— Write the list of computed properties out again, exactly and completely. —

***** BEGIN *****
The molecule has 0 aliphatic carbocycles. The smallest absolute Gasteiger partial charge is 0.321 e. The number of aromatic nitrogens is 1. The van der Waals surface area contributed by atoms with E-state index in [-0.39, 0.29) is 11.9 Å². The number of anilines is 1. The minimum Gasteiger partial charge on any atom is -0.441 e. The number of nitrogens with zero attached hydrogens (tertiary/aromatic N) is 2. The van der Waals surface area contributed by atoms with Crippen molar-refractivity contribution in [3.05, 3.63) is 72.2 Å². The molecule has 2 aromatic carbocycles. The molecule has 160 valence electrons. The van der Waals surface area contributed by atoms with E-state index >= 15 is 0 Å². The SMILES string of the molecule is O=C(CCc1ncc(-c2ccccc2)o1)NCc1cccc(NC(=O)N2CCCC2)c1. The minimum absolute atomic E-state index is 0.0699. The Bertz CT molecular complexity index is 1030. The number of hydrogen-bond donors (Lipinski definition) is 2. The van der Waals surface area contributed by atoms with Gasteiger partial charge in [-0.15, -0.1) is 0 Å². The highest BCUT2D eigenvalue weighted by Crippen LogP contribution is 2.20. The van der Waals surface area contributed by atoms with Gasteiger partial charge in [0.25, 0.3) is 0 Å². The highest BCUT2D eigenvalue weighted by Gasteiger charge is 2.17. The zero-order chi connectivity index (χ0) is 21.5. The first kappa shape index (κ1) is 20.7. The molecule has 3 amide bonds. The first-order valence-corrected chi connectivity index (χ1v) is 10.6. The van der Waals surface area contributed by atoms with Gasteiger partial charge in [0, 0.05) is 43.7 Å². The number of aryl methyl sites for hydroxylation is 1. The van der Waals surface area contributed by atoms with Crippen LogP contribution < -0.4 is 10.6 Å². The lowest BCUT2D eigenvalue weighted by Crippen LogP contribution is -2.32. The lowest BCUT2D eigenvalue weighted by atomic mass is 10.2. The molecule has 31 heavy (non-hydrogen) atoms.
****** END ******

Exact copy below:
The molecule has 0 aliphatic carbocycles. The smallest absolute Gasteiger partial charge is 0.321 e. The number of aromatic nitrogens is 1. The van der Waals surface area contributed by atoms with E-state index in [-0.39, 0.29) is 11.9 Å². The number of anilines is 1. The minimum Gasteiger partial charge on any atom is -0.441 e. The number of nitrogens with zero attached hydrogens (tertiary/aromatic N) is 2. The van der Waals surface area contributed by atoms with Crippen molar-refractivity contribution in [3.05, 3.63) is 72.2 Å². The molecule has 2 aromatic carbocycles. The molecule has 160 valence electrons. The van der Waals surface area contributed by atoms with E-state index >= 15 is 0 Å². The SMILES string of the molecule is O=C(CCc1ncc(-c2ccccc2)o1)NCc1cccc(NC(=O)N2CCCC2)c1. The minimum absolute atomic E-state index is 0.0699. The Bertz CT molecular complexity index is 1030. The number of hydrogen-bond donors (Lipinski definition) is 2. The van der Waals surface area contributed by atoms with Gasteiger partial charge in [-0.15, -0.1) is 0 Å². The highest BCUT2D eigenvalue weighted by Crippen LogP contribution is 2.20. The van der Waals surface area contributed by atoms with Gasteiger partial charge in [0.25, 0.3) is 0 Å². The highest BCUT2D eigenvalue weighted by Gasteiger charge is 2.17. The zero-order chi connectivity index (χ0) is 21.5. The first kappa shape index (κ1) is 20.7. The molecule has 3 amide bonds. The first-order valence-corrected chi connectivity index (χ1v) is 10.6. The van der Waals surface area contributed by atoms with Gasteiger partial charge in [0, 0.05) is 43.7 Å². The number of aryl methyl sites for hydroxylation is 1. The van der Waals surface area contributed by atoms with Crippen LogP contribution < -0.4 is 10.6 Å². The lowest BCUT2D eigenvalue weighted by Crippen LogP contribution is -2.32. The lowest BCUT2D eigenvalue weighted by atomic mass is 10.2. The molecule has 31 heavy (non-hydrogen) atoms.